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Ammonia volatilization from dairy farming systems in temperate areas: a review


Ammonia volatilization from dairy farming systems in temperate areas: a review



Nutrient Cycling in Agroecosystems 51(1): 19-33



ISSN/ISBN: 1385-1314

DOI: 10.1023/a:1009747109538

Ammonia (NH3) emissions from dairy farm systems cause environmental problems. This paper reviews and quantifies the major loss routes of NH3 in dairy farms. Furthermore, management options are discussed that reduce NH3 losses. Losses of NH3 occur during slurry application, housing, slurry storage, grazing, fertilizer application and from crops, in descending order of importance. Animal waste is the major source in four of the six cases. This ranking varies between farms and between countries, depending on environmental conditions and management practices. Total NH3 losses range from 17 to 46 kg N cow yr-1, reflecting the variability in amount and composition of animal excreta (urine + faeces), management of the slurry and soil and environmental conditions. The amount and composition of urine and faeces depend on N tranformations in the digestive track of the cow. Of the major nitrogen compounds excreted urea has the highest potential for NH3 volatilization followed by allantoin, uric acid and creatinine in decreasing order. Creatine, xanthine and hypoxanthine have a low NH3 volatilization potential. Reducing the excretion of urea and urea like products by optimizing N Intake (NI) and N Retention (NR) is one way of decreasing NH3 losses. Improvement is possible since NR is about 20% of NI in practice, whereas 43% is theoretically possible. The second solution is to reduce the rate of NH3 loss by technical means like direct incorporation of slurry into the soil, dilution or acidification of slurry, covering of the slurry storage and/or acidification or dilution of slurry in the storage. These techniques have been known for a long time and now become available on a large scale in practice. Reducing the surface area per cow in the shed and sprinkling floors with water to remove and to dilute urine also decreases NH3 loss. Reducing NH3 loss requires a whole farm system approach, because it shows how intervening in one part may affect NH3 losses in other parts of the system. Reducing NH3 loss may increase nitrate leaching and denitrification. To prevent this, the achieved reduction in NH3 loss should lead to a reduction of total N input of fertilizers, concentrates and forage on the N budget of the farm, which is possible as a reduction of NH3 loss improves the N fertilizing value of slurry. Model calculations showed great scope for reducing NH3 losses on dairy farms by improved management. Up to three fold reductions in NH3 loss are possible together with marked reductions in mineral fertilizer usage. The rate at which improved management techniques, will be introduced in practice depends on legislation, the applicability of new techniques and the expected increase in net production costs. To comply with environmental targets requires a huge effort of farmers with associated high costs.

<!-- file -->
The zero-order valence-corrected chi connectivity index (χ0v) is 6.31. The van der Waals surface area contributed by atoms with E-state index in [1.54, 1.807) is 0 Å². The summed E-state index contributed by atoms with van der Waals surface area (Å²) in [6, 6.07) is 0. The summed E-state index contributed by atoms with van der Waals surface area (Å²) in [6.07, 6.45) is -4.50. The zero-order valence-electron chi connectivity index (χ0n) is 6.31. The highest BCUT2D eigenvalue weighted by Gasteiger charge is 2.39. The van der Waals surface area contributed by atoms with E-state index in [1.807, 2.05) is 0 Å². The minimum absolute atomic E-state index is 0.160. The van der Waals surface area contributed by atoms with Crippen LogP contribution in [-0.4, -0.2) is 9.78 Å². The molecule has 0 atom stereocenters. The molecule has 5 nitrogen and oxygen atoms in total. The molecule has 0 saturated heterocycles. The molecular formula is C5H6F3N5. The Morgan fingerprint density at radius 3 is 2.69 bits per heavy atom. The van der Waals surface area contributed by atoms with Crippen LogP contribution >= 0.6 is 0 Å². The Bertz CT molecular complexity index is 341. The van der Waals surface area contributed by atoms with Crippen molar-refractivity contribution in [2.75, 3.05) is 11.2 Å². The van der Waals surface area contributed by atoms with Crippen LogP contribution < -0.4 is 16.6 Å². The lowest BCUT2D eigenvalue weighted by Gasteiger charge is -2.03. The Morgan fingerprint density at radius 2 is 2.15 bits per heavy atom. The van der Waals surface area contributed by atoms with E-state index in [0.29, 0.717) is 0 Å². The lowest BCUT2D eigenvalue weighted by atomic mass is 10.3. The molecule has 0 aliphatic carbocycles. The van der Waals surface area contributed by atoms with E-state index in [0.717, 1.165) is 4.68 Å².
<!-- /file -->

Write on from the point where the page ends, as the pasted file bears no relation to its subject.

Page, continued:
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Accession: 003036575

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